Food Business News - Apr 27, 2010 - (Page 1)

April 27, 2010 FOODBUSINESS NEWS NEWS, MARKETS AND ANALYSIS FOR THE FOOD PROCESSING INDUSTRY Chocolate, cocoa demand on the upswing KANSAS CITY - A sharp increase in first-quarter cocoa bean grind in North America and Europe caught some in the trade by surprise, and for a time may further complicate the tight cocoa powder supply situation dogging the industry during the past several months. While most in the trade expected an increase in first-quarter grind because of the small amount ground in the first quarter of 2009, it was the size of the increase that was unexpected. North American first-quarter grind, at 116,122 tonnes, surged 16% over a year earlier, according to the National Confectioners Association (N.C.A.). First-quarter cocoa bean grind in Europe was 340,863 tonnes, up 8% from a year ago, according to the Continued on Page 28 Story on Page 26 Emerging markets key Nestle sales growth VEVEY, SWITZERLAND - For the first quarter of 2010, Nestle saw sales rise 4% in part due to the strength of emerging markets. During the quarter the company had sales of 26,278,000,000 Swiss francs ($24,430,700,984), up 4% from 25,174,000,000 Swiss francs during the previous year. The results reflect 6.5% organic growth and 4.8% real internal growth. "Our strong sales performance in the first quarter confirms we are capturing opportunities in our different growth pillars, both in emerging and developed markets, even in a global economic Continued on Page 10 Meatless convenience Companies are capitalizing on demand for meatless alternatives W hile the actual number of vegetarians has most likely held steady in recent years, analysts agree the number of consumers who are looking to reduce the overall amount of meat in their diets is on the rise. Suzy Badaracco, president of Culinary Tides, Tualatin, Ore., said there are various contributors to the vegetarian trend, including the economic crisis, sustainability, obesity and travel. The economic crisis is inspiring vegetarianism simply because meatless foods may be less expensive than foods with meat. When it comes to sustainability, there is a belief among certain groups that a meatless diet is more sustainable, but Ms. Badaracco said some groups disagree with this belief and there is much debate about the issue. Also, if someone decides to have a home garden as a personal effort to encourage sustainability, one might naturally eat more vegetarian options. Vegetarians tend to have a lower body mass index, so some may see it as a weight-loss aid. Travel is also a factor as many different world cuisines, including Indian, have become popular in the United States, and many ethnic foods are not meat-based. Ms. Badaracco said there used to be a bigger rift or perceived difference between vegetarian and non-vegetarian Continued on Page 53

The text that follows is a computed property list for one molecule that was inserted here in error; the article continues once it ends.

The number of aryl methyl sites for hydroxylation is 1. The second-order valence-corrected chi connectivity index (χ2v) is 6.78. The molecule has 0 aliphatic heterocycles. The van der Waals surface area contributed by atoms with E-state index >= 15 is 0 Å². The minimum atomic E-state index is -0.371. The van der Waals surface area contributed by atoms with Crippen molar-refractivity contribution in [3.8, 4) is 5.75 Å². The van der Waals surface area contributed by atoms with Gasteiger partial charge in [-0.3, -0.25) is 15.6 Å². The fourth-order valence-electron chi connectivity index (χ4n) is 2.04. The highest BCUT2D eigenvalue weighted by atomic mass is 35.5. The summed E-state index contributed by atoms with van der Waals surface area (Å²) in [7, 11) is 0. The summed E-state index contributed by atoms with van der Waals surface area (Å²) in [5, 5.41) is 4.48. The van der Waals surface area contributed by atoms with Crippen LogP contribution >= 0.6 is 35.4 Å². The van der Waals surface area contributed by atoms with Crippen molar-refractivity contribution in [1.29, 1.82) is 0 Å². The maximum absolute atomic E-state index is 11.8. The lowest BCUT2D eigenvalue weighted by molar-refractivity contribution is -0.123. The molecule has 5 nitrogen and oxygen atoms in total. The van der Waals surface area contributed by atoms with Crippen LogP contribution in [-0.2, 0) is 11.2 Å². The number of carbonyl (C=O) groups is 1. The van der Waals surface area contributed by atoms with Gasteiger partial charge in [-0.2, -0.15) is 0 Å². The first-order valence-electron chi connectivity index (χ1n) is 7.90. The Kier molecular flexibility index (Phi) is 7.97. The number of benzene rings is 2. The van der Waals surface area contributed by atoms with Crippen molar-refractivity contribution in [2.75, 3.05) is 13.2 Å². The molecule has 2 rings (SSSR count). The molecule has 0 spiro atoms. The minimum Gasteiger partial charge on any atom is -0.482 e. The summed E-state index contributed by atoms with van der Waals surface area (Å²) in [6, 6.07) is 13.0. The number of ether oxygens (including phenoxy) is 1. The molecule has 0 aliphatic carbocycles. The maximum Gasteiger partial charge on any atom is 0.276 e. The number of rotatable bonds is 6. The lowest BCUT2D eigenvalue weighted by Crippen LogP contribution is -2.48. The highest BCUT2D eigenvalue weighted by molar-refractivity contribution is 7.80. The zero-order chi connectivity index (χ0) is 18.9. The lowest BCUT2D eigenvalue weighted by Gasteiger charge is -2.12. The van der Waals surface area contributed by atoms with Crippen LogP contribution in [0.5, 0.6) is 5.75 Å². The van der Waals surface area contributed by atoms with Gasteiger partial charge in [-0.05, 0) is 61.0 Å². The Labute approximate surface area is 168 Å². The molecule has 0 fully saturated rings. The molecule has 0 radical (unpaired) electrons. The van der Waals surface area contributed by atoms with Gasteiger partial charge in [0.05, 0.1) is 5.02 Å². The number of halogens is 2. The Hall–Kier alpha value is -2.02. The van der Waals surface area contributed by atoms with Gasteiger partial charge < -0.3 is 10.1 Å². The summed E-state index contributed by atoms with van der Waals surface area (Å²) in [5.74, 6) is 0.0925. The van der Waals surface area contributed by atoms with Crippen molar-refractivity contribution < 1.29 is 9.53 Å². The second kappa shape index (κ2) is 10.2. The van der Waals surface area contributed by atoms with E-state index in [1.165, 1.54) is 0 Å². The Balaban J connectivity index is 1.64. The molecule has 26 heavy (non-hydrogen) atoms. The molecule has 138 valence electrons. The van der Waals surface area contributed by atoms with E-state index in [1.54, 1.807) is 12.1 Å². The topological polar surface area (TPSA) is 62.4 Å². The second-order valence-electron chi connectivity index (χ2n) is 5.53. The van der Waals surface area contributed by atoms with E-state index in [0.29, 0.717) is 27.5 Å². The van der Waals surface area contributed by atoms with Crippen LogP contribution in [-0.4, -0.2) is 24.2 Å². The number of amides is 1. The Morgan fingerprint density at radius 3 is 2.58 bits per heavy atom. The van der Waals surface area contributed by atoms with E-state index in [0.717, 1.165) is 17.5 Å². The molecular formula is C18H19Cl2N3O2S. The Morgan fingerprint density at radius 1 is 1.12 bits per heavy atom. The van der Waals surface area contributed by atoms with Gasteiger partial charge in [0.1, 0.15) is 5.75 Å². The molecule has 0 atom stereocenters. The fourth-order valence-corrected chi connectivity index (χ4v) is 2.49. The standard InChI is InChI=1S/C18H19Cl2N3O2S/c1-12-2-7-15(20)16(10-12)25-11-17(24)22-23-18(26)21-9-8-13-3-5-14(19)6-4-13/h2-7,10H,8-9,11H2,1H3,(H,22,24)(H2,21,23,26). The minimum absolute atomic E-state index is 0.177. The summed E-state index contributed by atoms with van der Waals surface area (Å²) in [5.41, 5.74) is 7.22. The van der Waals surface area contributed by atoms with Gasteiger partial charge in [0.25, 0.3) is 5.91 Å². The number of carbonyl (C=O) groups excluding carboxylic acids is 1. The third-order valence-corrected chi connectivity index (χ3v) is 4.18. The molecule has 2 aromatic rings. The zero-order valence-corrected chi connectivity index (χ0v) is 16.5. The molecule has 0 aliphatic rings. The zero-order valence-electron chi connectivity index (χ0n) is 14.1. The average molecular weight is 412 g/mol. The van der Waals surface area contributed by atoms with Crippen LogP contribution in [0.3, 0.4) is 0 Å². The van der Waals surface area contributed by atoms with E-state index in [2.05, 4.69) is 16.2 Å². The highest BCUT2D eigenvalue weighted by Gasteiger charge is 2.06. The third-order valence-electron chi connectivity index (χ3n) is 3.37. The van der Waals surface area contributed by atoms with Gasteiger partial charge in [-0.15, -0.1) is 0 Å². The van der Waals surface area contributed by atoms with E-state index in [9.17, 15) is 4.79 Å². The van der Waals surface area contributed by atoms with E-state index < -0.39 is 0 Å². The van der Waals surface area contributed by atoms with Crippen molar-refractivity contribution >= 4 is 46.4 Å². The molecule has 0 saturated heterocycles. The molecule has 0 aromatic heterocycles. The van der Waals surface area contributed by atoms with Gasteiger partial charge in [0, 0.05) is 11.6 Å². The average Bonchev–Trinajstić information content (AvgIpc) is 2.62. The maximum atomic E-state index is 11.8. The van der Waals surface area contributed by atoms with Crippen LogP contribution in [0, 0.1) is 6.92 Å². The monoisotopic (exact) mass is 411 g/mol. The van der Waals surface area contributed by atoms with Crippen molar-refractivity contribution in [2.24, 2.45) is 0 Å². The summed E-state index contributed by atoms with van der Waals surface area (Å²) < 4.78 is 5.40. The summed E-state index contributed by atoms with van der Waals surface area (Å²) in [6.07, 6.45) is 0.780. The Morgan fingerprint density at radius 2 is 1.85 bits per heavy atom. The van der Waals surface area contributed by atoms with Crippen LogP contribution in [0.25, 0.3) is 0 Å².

Table of Contents for the Digital Edition of Food Business News - Apr 27, 2010


Food Business News - Apr 27, 2010